I Was Wrong

I assumed that adopting would make having an infant easier largely because there would be no physical recovery from actually having the child.

On more then one occasion in the last few months I have had to admit that I was wrong.

First, I was proven wrong when I assumed that we would have an easier time of feeding our infant.  No breastfeeding attempts meant we just went straight to formula without massive guilt.  Turns out formula feeding is also not a guaranteed easy thing.  I obviously have no ability to compare to breastfeeding challenges, but I do know in the first weeks/months we had a little guy who struggled to eat at times.  I think we’ve bought at least one of every single bottle/nipple combination available in the USA and Canada.  Each feeding took at least an hour, and burping was an especially painful experience for all involved.  Thankfully things have improved now that he’s a bit older.

Second, sleep.  I assumed as two parents equally sharing in feeding our child, I would get more sleep then mother’s who are breastfeeding around the clock.  Now, this could be true, especially since Baby MPB loves to sleep.  But, I think no matter how an infant comes into your family, sleep is just not what it was in the childfree days.  There are days when either Mr. MPB or I feel like the other is getting more sleep, which builds resentment – there simply is never a perfect split.  And, even when Baby MPB sleeps more then normal one of us is awake and checking on him to make sure he’s still alive.  Sleep deprivation is no joke – it took major surgery and pain medication for me to sleep soundly more then a few consecutive hours. We are simply learning to function with less sleep.

Third, hormones.  I totally thought I’d skip this because I skipped the hormones of pregnancy and giving birth.  Well, again, I was wrong.  It turns out that there are still tonnes of hormones and emotions rushing through ones body while traveling internationally and meeting your child for the first time.  In fact, I have since learned that postpartum depression is rather common in adoptive parents (thankfully I have not experienced this).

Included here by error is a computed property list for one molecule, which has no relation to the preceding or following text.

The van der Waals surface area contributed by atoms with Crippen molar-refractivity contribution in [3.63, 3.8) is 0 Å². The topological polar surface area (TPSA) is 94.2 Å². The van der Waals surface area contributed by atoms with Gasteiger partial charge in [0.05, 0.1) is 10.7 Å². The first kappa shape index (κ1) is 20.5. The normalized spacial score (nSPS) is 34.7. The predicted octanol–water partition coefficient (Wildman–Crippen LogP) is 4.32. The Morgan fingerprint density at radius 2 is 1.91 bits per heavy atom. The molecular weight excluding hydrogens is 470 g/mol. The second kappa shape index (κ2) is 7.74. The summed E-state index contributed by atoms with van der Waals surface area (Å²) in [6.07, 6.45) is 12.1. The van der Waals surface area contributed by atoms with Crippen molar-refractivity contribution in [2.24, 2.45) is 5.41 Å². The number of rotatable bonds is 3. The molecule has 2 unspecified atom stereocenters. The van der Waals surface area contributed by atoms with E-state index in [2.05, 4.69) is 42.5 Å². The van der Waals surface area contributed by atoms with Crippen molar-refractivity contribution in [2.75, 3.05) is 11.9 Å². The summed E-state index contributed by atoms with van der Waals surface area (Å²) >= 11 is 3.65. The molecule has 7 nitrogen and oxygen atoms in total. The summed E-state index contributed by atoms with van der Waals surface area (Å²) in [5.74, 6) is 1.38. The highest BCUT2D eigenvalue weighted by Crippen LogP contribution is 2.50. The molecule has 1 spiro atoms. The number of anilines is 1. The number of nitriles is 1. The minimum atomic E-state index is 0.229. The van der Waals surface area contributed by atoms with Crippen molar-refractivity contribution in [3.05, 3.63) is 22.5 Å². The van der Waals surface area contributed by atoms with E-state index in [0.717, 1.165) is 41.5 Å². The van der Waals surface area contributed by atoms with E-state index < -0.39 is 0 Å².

Fourth, baby brain.  So, I assumed baby brain is related to pregnancy hormones.  I have no idea if there are scientific studies to support this, but I am adamant that baby brain is at least partially related to exhaustion.  In my experience when one doesn’t sleep, one does not think or act rationally.  And when one does sleep, one doesn’t remember anything.  I guess this is why sleep deprivation is a torture technique.

Fifth, sex. With adoption there is no medically required time to abstain after the birth of your child – there is quite literally no recovery to be concerned about so no need to wait.  So, I just assumed our sex life wouldn’t change.  The joke has been on me with this assumption.  Seriously, when one has an infant sleeping in their room, how exactly do you manage sex?  Oh, and even once baby moves to their own room, pure exhaustion does not place sex high on the list of priorities.  And, while probably not a common occurrence for most new mom’s, throw in a breast reduction surgery/recovery and sex is just dead (hopefully just for the time being).

I’m sure this list can go on.  But, seriously, adoption doesn’t necessarily mean that some of the stereotypical mom experience are skipped or made easier as I had assumed.

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15 Comments on “I Was Wrong